- A weaker US dollar supported the WTI rally and rumors that OPEC+ might consider further supply cuts in their upcoming meeting on November 26.
- Russia’s recent lifting of the gasoline export ban could potentially limit the rise in WTI prices.
- The latest US Baker Hughes rig count indicates a potential increase in oil supply, which might pressure oil prices downward.
West Texas Intermediate (WTI), the US crude oil benchmark, rallied more than 2% on Monday and is testing the 200-day moving average (DMA) at $78.13 in the mid-North American session. At the time of writing, WTI is trading at $78.32 after hitting a daily low of $75.49.
Oil prices bolstered by weak Dollar and geopolitical tensions
Oil´s price remains underpinned by the soft US Dollar (USD), alongside sources saying the Organization of Petroleum Exporting Countries and its allies (OPEC+) are considering additional supply cuts when the cartel meets on November 26.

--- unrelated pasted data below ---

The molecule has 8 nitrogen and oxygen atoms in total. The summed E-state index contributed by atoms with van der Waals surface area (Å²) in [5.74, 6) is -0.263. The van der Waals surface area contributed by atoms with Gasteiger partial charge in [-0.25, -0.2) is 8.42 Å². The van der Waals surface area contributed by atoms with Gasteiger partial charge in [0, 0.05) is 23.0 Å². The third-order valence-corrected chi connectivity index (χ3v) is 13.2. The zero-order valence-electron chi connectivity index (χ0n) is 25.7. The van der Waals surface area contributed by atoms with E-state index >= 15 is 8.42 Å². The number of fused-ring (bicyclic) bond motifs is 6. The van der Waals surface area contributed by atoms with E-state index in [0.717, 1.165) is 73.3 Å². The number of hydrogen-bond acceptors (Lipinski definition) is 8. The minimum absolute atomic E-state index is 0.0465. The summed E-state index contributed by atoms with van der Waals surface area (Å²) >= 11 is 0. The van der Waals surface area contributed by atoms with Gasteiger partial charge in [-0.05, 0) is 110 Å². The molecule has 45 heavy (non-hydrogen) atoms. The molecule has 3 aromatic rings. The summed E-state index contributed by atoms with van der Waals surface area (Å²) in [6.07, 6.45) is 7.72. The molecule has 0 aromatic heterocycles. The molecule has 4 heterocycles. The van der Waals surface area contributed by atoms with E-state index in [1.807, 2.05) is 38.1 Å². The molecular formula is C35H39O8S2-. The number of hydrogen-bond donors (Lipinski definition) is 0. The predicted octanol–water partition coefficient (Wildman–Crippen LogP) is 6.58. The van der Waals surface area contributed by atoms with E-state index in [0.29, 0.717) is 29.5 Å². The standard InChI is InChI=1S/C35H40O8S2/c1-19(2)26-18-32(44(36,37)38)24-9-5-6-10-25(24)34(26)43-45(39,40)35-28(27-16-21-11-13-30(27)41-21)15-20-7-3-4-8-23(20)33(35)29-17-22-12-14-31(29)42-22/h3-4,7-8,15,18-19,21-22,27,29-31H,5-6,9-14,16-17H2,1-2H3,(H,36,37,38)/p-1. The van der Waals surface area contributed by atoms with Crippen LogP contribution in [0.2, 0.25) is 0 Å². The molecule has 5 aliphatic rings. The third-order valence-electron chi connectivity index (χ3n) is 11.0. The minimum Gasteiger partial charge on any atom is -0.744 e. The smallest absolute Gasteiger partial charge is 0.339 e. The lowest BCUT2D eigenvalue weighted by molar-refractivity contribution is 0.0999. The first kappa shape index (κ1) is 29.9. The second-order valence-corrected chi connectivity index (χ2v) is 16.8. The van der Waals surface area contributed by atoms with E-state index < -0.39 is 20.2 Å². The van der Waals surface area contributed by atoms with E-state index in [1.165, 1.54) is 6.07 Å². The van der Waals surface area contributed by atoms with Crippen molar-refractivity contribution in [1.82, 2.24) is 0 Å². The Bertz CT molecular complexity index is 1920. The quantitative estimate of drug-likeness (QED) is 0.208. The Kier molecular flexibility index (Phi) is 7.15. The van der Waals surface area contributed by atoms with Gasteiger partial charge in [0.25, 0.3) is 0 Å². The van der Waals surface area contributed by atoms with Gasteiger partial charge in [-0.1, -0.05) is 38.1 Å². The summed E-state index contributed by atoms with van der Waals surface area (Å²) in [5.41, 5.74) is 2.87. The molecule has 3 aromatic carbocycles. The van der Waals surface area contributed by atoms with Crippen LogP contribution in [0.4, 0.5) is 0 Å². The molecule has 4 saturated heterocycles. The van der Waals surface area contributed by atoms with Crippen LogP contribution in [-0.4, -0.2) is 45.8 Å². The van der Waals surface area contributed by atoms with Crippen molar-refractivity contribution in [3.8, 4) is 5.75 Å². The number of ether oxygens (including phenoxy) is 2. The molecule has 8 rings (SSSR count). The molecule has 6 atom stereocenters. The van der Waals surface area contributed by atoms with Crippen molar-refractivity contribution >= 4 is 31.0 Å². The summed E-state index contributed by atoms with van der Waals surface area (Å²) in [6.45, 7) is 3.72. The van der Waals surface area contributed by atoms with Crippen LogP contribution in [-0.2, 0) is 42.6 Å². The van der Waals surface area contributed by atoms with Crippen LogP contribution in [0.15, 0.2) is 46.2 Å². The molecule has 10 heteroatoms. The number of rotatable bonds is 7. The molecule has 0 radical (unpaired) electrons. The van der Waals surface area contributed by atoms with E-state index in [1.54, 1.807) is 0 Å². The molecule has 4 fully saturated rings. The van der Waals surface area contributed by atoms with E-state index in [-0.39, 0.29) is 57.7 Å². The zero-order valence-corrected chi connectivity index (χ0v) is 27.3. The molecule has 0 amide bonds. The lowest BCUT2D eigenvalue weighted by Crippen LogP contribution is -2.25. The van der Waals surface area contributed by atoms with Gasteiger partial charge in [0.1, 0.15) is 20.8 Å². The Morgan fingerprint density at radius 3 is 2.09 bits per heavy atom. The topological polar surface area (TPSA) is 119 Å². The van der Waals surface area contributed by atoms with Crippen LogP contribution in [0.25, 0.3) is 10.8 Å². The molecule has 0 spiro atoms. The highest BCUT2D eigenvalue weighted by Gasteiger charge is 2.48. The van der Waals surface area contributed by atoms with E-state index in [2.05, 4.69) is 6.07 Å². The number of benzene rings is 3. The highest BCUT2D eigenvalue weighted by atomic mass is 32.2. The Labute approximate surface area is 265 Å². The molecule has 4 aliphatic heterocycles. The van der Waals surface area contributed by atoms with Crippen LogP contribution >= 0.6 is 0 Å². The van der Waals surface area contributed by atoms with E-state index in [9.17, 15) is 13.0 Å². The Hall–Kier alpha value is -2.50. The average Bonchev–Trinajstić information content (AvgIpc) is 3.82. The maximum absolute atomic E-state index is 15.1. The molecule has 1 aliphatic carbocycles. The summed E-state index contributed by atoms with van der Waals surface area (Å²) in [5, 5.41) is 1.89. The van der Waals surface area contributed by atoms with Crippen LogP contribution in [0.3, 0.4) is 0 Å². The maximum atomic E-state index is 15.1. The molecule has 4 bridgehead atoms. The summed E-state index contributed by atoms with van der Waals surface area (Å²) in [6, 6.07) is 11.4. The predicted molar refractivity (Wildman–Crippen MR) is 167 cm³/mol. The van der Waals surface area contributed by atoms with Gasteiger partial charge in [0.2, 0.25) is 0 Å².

Traders are eyeing Russian crude trade after Washington imposed sanctions on ships that sent Russian crude to India, above the price cap imposed by Washington and the G7 group.
On Friday, Moscow lifted a gasoline ban export, which could cap WTI prices. The latest US Baker Hughes rig count suggested that Oil prices might head lower due to a higher rig count indicating an increase in supply.
In the meantime, US refineries are in course to boost production by 559,000 barrels per day (bpd) this week as they come out of fall planned maintenance, leaving just 264,000 bpd of capacity offline.
Aside from this, geopolitical risks could boost Oil prices, though the Middle East conflict between Israel and Hamas remains contained within the Gaza Strip.
WTI Technical Levels